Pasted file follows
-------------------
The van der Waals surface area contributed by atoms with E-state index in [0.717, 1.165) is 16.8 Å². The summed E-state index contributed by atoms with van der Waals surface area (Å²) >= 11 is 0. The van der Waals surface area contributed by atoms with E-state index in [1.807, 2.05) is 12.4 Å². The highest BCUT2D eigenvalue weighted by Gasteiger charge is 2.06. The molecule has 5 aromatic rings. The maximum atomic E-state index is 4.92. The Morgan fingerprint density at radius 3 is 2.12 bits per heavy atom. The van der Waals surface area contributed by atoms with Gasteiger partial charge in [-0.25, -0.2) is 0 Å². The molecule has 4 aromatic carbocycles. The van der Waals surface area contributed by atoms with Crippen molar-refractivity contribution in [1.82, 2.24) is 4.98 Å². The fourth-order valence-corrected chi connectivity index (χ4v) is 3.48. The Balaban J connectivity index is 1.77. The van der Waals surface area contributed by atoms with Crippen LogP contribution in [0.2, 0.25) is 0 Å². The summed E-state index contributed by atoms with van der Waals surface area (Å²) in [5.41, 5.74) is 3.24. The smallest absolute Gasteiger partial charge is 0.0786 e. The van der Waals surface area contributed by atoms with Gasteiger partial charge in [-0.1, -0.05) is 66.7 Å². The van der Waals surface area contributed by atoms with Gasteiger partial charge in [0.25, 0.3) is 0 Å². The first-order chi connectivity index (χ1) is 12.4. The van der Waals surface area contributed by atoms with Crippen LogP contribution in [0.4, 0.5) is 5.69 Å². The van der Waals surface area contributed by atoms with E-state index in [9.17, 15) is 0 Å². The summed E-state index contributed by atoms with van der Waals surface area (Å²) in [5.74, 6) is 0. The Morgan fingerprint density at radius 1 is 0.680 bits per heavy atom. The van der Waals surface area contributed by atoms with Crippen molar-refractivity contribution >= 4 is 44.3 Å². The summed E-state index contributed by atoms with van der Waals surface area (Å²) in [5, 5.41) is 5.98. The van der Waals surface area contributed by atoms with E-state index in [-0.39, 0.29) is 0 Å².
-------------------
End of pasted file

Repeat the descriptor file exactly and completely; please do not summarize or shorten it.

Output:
The van der Waals surface area contributed by atoms with E-state index in [0.717, 1.165) is 16.8 Å². The summed E-state index contributed by atoms with van der Waals surface area (Å²) >= 11 is 0. The van der Waals surface area contributed by atoms with E-state index in [1.807, 2.05) is 12.4 Å². The highest BCUT2D eigenvalue weighted by Gasteiger charge is 2.06. The molecule has 5 aromatic rings. The maximum atomic E-state index is 4.92. The Morgan fingerprint density at radius 3 is 2.12 bits per heavy atom. The van der Waals surface area contributed by atoms with Gasteiger partial charge in [-0.25, -0.2) is 0 Å². The molecule has 4 aromatic carbocycles. The van der Waals surface area contributed by atoms with Crippen molar-refractivity contribution in [1.82, 2.24) is 4.98 Å². The fourth-order valence-corrected chi connectivity index (χ4v) is 3.48. The Balaban J connectivity index is 1.77. The van der Waals surface area contributed by atoms with Crippen LogP contribution in [0.2, 0.25) is 0 Å². The summed E-state index contributed by atoms with van der Waals surface area (Å²) in [5.41, 5.74) is 3.24. The smallest absolute Gasteiger partial charge is 0.0786 e. The van der Waals surface area contributed by atoms with Gasteiger partial charge in [-0.1, -0.05) is 66.7 Å². The van der Waals surface area contributed by atoms with Gasteiger partial charge in [0.25, 0.3) is 0 Å². The first-order chi connectivity index (χ1) is 12.4. The van der Waals surface area contributed by atoms with Crippen LogP contribution in [0.4, 0.5) is 5.69 Å². The van der Waals surface area contributed by atoms with E-state index in [9.17, 15) is 0 Å². The summed E-state index contributed by atoms with van der Waals surface area (Å²) in [5.74, 6) is 0. The Morgan fingerprint density at radius 1 is 0.680 bits per heavy atom. The van der Waals surface area contributed by atoms with Crippen molar-refractivity contribution >= 4 is 44.3 Å². The summed E-state index contributed by atoms with van der Waals surface area (Å²) in [5, 5.41) is 5.98. The van der Waals surface area contributed by atoms with E-state index in [-0.39, 0.29) is 0 Å².